Jarvis said that the best way to reduce our negative impact on the environment is to focus on what can be controlled at an individual level and reduce the impact it has on our own health.
“Some valuable first steps could include conserving natural resources, being mindful of our consumption and dietary choices, and reducing household waste. Or even choosing to use public or active transport, such as walking and cycling, when possible.
“By breaking down the enormity of some of these big challenges, whether it’s health or climate change, into small manageable pieces that we have influence over, people can get on board with being part of the solution.”
The fifth NCD, mental health conditions and disorders, is on the rise in Australia and overseas. It is estimated that one in five Australians are impacted by mental health conditions, with almost four million Australians suffering from a chronic or episodic mental health condition each year. Depression is also the leading cause of disability worldwide.
Mental health/performance expert and AIA Vitality Ambassador Dr Jaime Lee said that as a nation we do not have a baseline level of good mental health and this needs to change.
“Mental health is as important as physical health. We need to regularly exercise our brain through physical activity, maintaining social connections, sleeping well, doing meaningful things and learning.”
Dr Lee believes that further public health education, awareness and resources are needed, as are tools, practices and community support to create a more community-based mental healthcare system.
“Health awareness is about disease prevention and appropriate treatment to support, maintain and advance individual and community health, to create a safe space as a society for us all to thrive. This requires societal commitment, sustained efforts and collaboration between communities, governments, [and] public and private sectors to maximise our quality of life and health for all,” Dr Lee added.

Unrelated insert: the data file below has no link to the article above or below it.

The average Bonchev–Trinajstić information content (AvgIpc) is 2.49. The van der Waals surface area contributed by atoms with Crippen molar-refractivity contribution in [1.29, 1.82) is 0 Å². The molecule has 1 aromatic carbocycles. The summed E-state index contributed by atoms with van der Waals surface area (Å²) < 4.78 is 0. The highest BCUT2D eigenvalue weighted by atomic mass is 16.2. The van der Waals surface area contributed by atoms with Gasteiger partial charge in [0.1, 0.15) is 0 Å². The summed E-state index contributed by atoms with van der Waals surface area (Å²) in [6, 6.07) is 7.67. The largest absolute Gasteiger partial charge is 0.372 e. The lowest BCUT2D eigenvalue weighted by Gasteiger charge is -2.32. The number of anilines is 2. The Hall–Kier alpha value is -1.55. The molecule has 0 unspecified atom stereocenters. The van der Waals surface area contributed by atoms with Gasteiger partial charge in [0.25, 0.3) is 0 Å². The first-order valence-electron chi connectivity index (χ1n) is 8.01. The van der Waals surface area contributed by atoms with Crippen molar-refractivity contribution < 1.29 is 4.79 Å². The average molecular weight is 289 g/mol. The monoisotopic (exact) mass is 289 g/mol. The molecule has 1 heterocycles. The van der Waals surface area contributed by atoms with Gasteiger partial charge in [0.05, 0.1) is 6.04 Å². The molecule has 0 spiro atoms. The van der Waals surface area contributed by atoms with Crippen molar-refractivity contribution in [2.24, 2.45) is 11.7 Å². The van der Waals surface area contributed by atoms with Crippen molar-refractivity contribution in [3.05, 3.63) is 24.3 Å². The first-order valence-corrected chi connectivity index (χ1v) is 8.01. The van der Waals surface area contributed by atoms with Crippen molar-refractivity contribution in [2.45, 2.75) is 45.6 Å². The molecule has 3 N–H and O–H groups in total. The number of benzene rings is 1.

AIA Australia has invested heavily in developing initiatives that support Australians to maintain and improve their health throughout their lives.
“5590+ provides the foundation for our work on life, health and wellbeing,” Mu explained.
Using these insights, AIA Australia has developed an ecosystem of products, services and partnerships, designed to shift healthcare efforts away from treatment towards health promotion and prevention of NCDs, by addressing the modifiable behaviours that have the greatest impact.
“By prioritising self-care in five key lifestyle areas — good nutrition, regular exercise, living in a clean environment, and avoiding smoking and excessive alcohol intake — we can reduce the collective rate of disease across the nation,” Mu said.
Mu is optimistic that the 5590+ research will drive collaboration between the private sector, government and not-for-profit organisations to improve health and wellbeing outcomes in Australia, as well as globally.
“It is about using the knowledge of 5590+ to support Australians with the small steps they can take to improve their health and wellbeing –– these small steps can result in big changes and can help Australians to lead healthier, longer, better lives,” he said.